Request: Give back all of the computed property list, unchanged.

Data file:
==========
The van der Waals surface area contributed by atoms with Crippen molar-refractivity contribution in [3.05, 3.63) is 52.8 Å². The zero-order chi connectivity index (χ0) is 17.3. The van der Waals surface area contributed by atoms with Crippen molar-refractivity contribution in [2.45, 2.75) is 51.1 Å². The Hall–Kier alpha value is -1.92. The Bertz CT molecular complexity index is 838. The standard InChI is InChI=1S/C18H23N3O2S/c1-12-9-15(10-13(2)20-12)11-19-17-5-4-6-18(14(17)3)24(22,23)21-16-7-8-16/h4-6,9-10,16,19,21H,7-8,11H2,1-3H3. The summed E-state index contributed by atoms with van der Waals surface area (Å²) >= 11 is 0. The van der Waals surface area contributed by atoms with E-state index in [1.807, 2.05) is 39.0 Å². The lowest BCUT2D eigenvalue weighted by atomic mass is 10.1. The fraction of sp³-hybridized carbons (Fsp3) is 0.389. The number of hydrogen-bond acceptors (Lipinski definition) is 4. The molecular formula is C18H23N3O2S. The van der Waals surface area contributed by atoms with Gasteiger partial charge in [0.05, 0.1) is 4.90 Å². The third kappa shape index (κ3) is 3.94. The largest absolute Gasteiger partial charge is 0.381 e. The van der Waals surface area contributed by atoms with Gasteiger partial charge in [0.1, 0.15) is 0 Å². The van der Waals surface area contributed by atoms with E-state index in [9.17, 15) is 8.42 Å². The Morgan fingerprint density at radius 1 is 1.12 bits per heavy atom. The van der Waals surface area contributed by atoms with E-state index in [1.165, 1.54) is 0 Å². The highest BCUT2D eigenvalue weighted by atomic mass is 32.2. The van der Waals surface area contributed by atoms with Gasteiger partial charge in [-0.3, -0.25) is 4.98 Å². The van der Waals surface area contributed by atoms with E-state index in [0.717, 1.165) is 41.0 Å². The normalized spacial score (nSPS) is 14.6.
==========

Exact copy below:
The van der Waals surface area contributed by atoms with Crippen molar-refractivity contribution in [3.05, 3.63) is 52.8 Å². The zero-order chi connectivity index (χ0) is 17.3. The van der Waals surface area contributed by atoms with Crippen molar-refractivity contribution in [2.45, 2.75) is 51.1 Å². The Hall–Kier alpha value is -1.92. The Bertz CT molecular complexity index is 838. The standard InChI is InChI=1S/C18H23N3O2S/c1-12-9-15(10-13(2)20-12)11-19-17-5-4-6-18(14(17)3)24(22,23)21-16-7-8-16/h4-6,9-10,16,19,21H,7-8,11H2,1-3H3. The summed E-state index contributed by atoms with van der Waals surface area (Å²) >= 11 is 0. The van der Waals surface area contributed by atoms with E-state index in [1.807, 2.05) is 39.0 Å². The lowest BCUT2D eigenvalue weighted by atomic mass is 10.1. The fraction of sp³-hybridized carbons (Fsp3) is 0.389. The number of hydrogen-bond acceptors (Lipinski definition) is 4. The molecular formula is C18H23N3O2S. The van der Waals surface area contributed by atoms with Gasteiger partial charge in [0.05, 0.1) is 4.90 Å². The third kappa shape index (κ3) is 3.94. The largest absolute Gasteiger partial charge is 0.381 e. The van der Waals surface area contributed by atoms with Gasteiger partial charge in [0.1, 0.15) is 0 Å². The van der Waals surface area contributed by atoms with E-state index in [9.17, 15) is 8.42 Å². The Morgan fingerprint density at radius 1 is 1.12 bits per heavy atom. The van der Waals surface area contributed by atoms with E-state index in [1.165, 1.54) is 0 Å². The highest BCUT2D eigenvalue weighted by atomic mass is 32.2. The van der Waals surface area contributed by atoms with Gasteiger partial charge in [-0.3, -0.25) is 4.98 Å². The van der Waals surface area contributed by atoms with E-state index in [0.717, 1.165) is 41.0 Å². The normalized spacial score (nSPS) is 14.6.